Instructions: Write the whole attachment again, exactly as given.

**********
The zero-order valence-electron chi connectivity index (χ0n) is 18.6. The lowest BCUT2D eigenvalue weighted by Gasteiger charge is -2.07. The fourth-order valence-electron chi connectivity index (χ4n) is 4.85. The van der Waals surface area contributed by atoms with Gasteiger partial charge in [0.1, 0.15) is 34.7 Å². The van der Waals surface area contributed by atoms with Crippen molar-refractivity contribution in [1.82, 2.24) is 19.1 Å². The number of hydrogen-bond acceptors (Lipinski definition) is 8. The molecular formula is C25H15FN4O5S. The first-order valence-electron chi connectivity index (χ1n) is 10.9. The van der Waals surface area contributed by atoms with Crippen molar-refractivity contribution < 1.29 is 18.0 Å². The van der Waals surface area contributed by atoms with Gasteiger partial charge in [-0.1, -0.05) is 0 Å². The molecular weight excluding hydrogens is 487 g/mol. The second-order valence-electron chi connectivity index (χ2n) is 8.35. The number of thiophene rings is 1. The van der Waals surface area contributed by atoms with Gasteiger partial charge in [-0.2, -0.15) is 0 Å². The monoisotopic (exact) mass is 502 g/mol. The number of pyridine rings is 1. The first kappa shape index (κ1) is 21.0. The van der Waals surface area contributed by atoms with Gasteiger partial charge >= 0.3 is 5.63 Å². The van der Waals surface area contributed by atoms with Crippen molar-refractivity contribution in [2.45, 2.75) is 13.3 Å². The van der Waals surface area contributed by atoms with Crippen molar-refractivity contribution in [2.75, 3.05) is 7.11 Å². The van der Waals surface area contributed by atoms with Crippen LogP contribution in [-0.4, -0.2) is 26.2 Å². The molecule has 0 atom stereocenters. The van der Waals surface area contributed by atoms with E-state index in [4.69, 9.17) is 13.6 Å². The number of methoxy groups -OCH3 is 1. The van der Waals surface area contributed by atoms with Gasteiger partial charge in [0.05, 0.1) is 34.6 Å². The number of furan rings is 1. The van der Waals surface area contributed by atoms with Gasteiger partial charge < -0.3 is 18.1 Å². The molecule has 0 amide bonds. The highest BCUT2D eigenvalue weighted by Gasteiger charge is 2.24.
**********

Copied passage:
The zero-order valence-electron chi connectivity index (χ0n) is 18.6. The lowest BCUT2D eigenvalue weighted by Gasteiger charge is -2.07. The fourth-order valence-electron chi connectivity index (χ4n) is 4.85. The van der Waals surface area contributed by atoms with Gasteiger partial charge in [0.1, 0.15) is 34.7 Å². The van der Waals surface area contributed by atoms with Crippen molar-refractivity contribution in [1.82, 2.24) is 19.1 Å². The number of hydrogen-bond acceptors (Lipinski definition) is 8. The molecular formula is C25H15FN4O5S. The first-order valence-electron chi connectivity index (χ1n) is 10.9. The van der Waals surface area contributed by atoms with Crippen molar-refractivity contribution < 1.29 is 18.0 Å². The van der Waals surface area contributed by atoms with Gasteiger partial charge in [-0.1, -0.05) is 0 Å². The molecular weight excluding hydrogens is 487 g/mol. The second-order valence-electron chi connectivity index (χ2n) is 8.35. The number of thiophene rings is 1. The van der Waals surface area contributed by atoms with Gasteiger partial charge in [-0.2, -0.15) is 0 Å². The monoisotopic (exact) mass is 502 g/mol. The number of pyridine rings is 1. The first kappa shape index (κ1) is 21.0. The van der Waals surface area contributed by atoms with Gasteiger partial charge >= 0.3 is 5.63 Å². The van der Waals surface area contributed by atoms with Crippen molar-refractivity contribution in [2.45, 2.75) is 13.3 Å². The van der Waals surface area contributed by atoms with Crippen molar-refractivity contribution in [2.75, 3.05) is 7.11 Å². The van der Waals surface area contributed by atoms with Crippen LogP contribution in [-0.4, -0.2) is 26.2 Å². The molecule has 0 atom stereocenters. The van der Waals surface area contributed by atoms with E-state index in [4.69, 9.17) is 13.6 Å². The number of methoxy groups -OCH3 is 1. The van der Waals surface area contributed by atoms with Gasteiger partial charge in [0.05, 0.1) is 34.6 Å². The number of furan rings is 1. The van der Waals surface area contributed by atoms with Gasteiger partial charge < -0.3 is 18.1 Å². The molecule has 0 amide bonds. The highest BCUT2D eigenvalue weighted by Gasteiger charge is 2.24.